UM-Led Coastal Experiment to Study Path of Oil Spills Begins

Three-week SCOPE Experiment will use state-of-the-art instruments to study ocean currents within the surf zone

MIAMI – (Dec. 2, 2013) – A University of Miami (UM) Rosenstiel School of Marine and Atmospheric Science-led study to understand the path of oil or other pollutants in coastal areas begins offshore of Ft. Walton Beach, Florida today. During the three-week SCOPE Experiment – Surfzone Coastal Oil Pathways Experiment – scientists will deploy GPS-equipped drifters and other advanced instruments to study the ocean currents along the coast to better understand how oil may move onshore in the event of a future spill.

“In the aftermath of the Deepwater Horizon oil spill it became clear that understanding the ocean currents in the surfzone is vital to improve our understanding and prediction of oil spills,” said Dr. Tamay Özgökmen, UM Professor and Director of the Consortium for Advanced Research on Transport of Hydrocarbons in the Environment (CARTHE). “There are catastrophic socio-economic impacts when oil spills reach our beaches.”

UM Professor Ad Reniers and his colleague Professor Jamie MacMahan from the Naval Postgraduate School in Monterey, Calif., will deploy a variety of instruments, including 200 GPS-equipped drifters, unmanned aerial vehicles and pressure and dye sensors at the surface and at varying depths, to measure the movement of ocean currents along the coast to study how oil, fish larvae, or toxins in the water are carried by currents close to shore.

“This study will collect important data necessary to understand the ocean currents in the near-shore marine environment,” said Reniers, associate professor of applied marine physics at the UM Rosenstiel School and lead investigator of the SCOPE Experiment. “The information collected will be used to develop computer models of the coastal zone, to improve our scientific understanding of this region in the event of a future oil spills, as well as to better understand how larvae or water pollutants travel close to shore.”

The unmanned aerial vehicles will be equipped with cameras to monitor the drifters and used in a dye experiment, where EPA-approved colored dye is placed in the near-shore waters to collect visual data on the movement of currents. Several of the drifters being deployed during the experiment were designed by students from three Florida high schools, MAST Academy, South Broward High School and Maclay School, as part of a CARTHE-sponsored educational outreach program. This research is made possible by a grant from the Gulf of Mexico Research Initiative (GoMRI). The GoMRI is a 10-year, $500 million independent research program established by an agreement between BP and the Gulf of Mexico Alliance to study the effects of the Deepwater Horizon incident and the potential associated impact of this and similar incidents on the environment and public health. For more information, visit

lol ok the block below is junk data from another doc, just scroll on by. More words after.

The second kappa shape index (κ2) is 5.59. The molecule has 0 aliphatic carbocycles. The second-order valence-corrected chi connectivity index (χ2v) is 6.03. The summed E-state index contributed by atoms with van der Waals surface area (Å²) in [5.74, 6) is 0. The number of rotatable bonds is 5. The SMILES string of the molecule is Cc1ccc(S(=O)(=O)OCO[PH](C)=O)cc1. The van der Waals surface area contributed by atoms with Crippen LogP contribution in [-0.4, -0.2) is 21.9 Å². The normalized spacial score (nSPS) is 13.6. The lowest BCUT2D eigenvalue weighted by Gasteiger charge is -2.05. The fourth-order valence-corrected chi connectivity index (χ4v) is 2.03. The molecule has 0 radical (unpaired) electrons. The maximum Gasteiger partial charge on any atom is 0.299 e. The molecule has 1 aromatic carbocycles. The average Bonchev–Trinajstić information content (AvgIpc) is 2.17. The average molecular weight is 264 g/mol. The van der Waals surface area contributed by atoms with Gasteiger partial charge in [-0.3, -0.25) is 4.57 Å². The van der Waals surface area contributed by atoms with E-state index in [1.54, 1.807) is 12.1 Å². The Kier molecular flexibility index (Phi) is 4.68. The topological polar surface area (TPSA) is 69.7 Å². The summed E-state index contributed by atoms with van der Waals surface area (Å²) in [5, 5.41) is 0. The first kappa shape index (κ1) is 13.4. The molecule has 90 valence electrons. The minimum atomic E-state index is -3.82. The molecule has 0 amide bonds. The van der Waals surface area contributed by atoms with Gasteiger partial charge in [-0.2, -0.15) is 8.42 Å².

SCOPE is the second large experiment conducted by CARTHE that brings together a wide range of scientific experts and experiment with measurement methods to study oil spills. The first experiment, called GLAD (Grand Lagrangian Deployment), was conducted near the Deepwater Horizon site in the summer of 2012 also under the support of GoMRI. Information collected by scientists from both experiments will be used to model the transport and fate of oil in the Gulf of Mexico, in the event of a future spill.

The SCOPE Experiment is a project of the UM-based CARTHE. The CARTHE program includes 26 principal investigators from 12 research institutions in eight states. Together these scientists are engaged in novel research through the development of a suite of integrated models and state-of-the-art computations that bridge the scale gap between existing models and natural processes. For more information about CARTHE, please visit or on Facebook at

About the University of Miami’s Rosenstiel School

The University of Miami is the largest private research institution in the southeastern United States. The University’s mission is to provide quality education, attract and retain outstanding students, support the faculty and their research, and build an endowment for University initiatives. Founded in the 1940’s, the Rosenstiel School of Marine & Atmospheric Science has grown into one of the world’s premier marine and atmospheric research institutions. Offering dynamic interdisciplinary academics, the Rosenstiel School is dedicated to helping communities to better understand the planet, participating in the establishment of environmental policies, and aiding in the improvement of society and quality of life. For more information, visit:

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